Australian Soldiers go for a dip at Adelaide River under the watchful eye of a mate sitting on the remains of Verburg’s Dam with a 303 at the ready. Crocs were an ever present danger at such locations.
Ref: Argus Newspaper Collection of Photographs, State Library of Victoria. – colourised photo
Following the first Japanese air-raids on Darwin on 19th Feb 1942, Australian & American military headquarters were relocated from Darwin to Adelaide River. Military airfields at Adelaide River, Coomalie Creek & Pell were built along with an artillery & weapons range at Tortilla Flats.
MILITARY BUILD UP
Adelaide River was first designated a rest camp and farm area by the Army. Activity accelerated after the first raids on Darwin in February 1942 when communications, transport and ammunitions storage and other units were hastily established in the region.
To cope with the growing population in WWII, the Army built a new hospital in Darwin only for it to be bombed days later during the first Japanese attack. The 119th Australian General Hospital was moved south to Adelaide River. Tent wards, administration, mess halls and accommodation were all built of canvas construction walls that were rolled up to catch any cooling breezes.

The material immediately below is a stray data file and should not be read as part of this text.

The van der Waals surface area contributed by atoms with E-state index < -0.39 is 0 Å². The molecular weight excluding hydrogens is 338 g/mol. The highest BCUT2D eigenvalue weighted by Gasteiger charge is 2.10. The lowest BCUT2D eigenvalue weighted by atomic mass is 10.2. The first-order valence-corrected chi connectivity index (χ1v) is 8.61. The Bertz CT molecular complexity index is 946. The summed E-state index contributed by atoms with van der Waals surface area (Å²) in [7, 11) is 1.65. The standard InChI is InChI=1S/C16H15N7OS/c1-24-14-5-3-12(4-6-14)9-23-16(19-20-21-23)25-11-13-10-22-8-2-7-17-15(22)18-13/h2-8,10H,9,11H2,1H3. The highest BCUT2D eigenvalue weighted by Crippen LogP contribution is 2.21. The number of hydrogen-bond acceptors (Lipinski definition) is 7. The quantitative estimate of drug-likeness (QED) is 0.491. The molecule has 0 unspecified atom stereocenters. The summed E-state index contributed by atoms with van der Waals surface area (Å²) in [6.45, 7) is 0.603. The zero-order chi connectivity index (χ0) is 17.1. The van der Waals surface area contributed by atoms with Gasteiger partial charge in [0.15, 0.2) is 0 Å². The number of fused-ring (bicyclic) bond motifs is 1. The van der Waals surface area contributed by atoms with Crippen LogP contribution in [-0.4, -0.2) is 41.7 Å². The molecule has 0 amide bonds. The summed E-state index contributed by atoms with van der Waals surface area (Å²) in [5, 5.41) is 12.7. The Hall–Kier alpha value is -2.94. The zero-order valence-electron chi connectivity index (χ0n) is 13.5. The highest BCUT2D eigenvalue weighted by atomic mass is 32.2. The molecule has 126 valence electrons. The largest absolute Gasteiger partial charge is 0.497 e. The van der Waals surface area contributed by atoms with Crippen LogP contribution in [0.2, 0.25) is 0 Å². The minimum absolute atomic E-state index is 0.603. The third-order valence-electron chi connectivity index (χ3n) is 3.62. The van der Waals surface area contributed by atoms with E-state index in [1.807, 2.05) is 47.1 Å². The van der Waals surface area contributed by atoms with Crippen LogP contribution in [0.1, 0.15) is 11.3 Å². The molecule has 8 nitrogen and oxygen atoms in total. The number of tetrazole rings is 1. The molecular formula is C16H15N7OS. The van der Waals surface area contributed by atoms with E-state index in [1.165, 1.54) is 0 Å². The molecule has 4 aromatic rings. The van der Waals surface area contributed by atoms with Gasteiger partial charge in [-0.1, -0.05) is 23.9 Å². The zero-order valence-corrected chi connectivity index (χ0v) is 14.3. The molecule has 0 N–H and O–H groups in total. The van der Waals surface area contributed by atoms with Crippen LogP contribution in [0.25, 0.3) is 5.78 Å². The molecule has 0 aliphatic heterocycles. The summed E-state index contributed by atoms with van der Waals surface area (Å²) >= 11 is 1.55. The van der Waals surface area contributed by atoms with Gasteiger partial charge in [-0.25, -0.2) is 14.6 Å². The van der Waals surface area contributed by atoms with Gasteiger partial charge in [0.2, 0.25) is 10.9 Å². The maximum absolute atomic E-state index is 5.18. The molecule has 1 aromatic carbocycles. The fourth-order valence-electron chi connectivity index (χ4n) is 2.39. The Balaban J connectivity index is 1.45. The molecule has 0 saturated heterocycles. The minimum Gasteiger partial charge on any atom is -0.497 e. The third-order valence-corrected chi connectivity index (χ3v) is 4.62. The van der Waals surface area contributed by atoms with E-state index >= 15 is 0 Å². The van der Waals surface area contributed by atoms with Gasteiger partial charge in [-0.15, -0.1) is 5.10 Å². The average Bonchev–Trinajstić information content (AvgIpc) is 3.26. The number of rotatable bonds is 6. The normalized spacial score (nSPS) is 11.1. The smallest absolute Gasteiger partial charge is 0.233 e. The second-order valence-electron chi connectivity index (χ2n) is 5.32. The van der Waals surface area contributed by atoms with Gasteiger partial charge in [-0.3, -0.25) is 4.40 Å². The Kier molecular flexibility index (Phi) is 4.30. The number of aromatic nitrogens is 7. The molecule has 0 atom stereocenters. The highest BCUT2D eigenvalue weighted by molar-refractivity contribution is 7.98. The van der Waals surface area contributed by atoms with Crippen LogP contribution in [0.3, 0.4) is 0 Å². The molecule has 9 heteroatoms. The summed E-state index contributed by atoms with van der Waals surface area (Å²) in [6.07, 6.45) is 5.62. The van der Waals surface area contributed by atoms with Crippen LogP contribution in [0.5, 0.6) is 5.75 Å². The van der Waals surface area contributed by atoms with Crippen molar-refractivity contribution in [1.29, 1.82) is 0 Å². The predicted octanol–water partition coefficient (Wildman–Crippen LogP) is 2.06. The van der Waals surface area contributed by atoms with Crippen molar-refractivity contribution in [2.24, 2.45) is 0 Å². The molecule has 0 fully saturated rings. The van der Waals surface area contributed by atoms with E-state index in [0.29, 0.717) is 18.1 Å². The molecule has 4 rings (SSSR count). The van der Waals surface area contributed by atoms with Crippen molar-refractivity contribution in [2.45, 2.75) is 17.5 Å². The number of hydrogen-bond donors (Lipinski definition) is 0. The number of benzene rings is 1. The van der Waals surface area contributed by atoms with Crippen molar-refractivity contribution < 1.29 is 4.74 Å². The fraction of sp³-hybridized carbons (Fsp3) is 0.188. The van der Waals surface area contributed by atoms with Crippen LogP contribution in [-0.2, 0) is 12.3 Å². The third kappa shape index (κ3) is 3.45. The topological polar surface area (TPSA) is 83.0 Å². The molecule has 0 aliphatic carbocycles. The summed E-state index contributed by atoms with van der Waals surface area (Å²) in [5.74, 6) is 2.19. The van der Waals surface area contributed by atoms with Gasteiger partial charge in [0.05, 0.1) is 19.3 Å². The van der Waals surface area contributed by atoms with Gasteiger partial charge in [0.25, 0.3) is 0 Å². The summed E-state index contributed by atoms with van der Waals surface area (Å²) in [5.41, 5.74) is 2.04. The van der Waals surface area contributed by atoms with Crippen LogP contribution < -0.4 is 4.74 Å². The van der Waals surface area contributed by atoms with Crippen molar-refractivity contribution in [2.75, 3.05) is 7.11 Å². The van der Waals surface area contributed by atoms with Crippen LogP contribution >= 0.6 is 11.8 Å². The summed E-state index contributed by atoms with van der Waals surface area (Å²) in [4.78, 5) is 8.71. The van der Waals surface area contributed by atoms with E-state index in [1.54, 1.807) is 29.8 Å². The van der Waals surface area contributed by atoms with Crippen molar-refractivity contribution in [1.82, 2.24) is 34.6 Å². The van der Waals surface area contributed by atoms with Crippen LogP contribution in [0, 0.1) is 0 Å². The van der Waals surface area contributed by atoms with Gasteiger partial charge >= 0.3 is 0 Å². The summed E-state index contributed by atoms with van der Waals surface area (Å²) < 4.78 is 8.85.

120 nurses were stationed at Adelaide River at any one time. The nurses quarters were very large huts, divided into sections, which held 6 beds in each section. They travelled on the back of trucks from their quarters to the Army Hospital.
Nurses relaxing with the animals outside the sisters mess. Sisters Charlton, Sheehan, Haynes, Williams, Johnson, Schultz, Lyons, 119 Australian General Hospital.
The Adelaide River War Cemetery is a sobering reminder of the impact World War II had on Top End of Australia created especially for the burial of servicemen and women who died in this part of Australia. It was used by Australian General Hospitals 101, 107, 119, 121 and 129. After the war, the Army Graves Service moved graves from civil cemeteries, isolated sites and temporary military burial grounds, into the Adelaide River War Cemetery.
FIRST NATIONS SERVICE
First Nations peoples have occupied and cared for Australia for over 65,000 years. They also have a proud history of military service in the Australian Defence Force (ADF) that continues today. Aboriginal and Torres Strait Islander peoples have served in each of the major wars and conflicts in which Australia has been involved since World War I and have taken part in peacekeeping operations.
FIRST NATIONS SERVICE
Referred to as ‘Corporal Dolly’, she was the leader of a group of young indigenous women working at the Australian Women’s Army Service (AWAS) Barracks at Adelaide River during the Second World War. After the war, Dolly spent years fighting for land rights for her people. She was a signatory to the Larrakia Petition, appealing to Queen Elizabeth to help Aboriginal people of Australia gain land rights and political representation.
Visit our Adelaide River History and WWII Display behind the beer garden at the Adelaide River Inn Tourist Park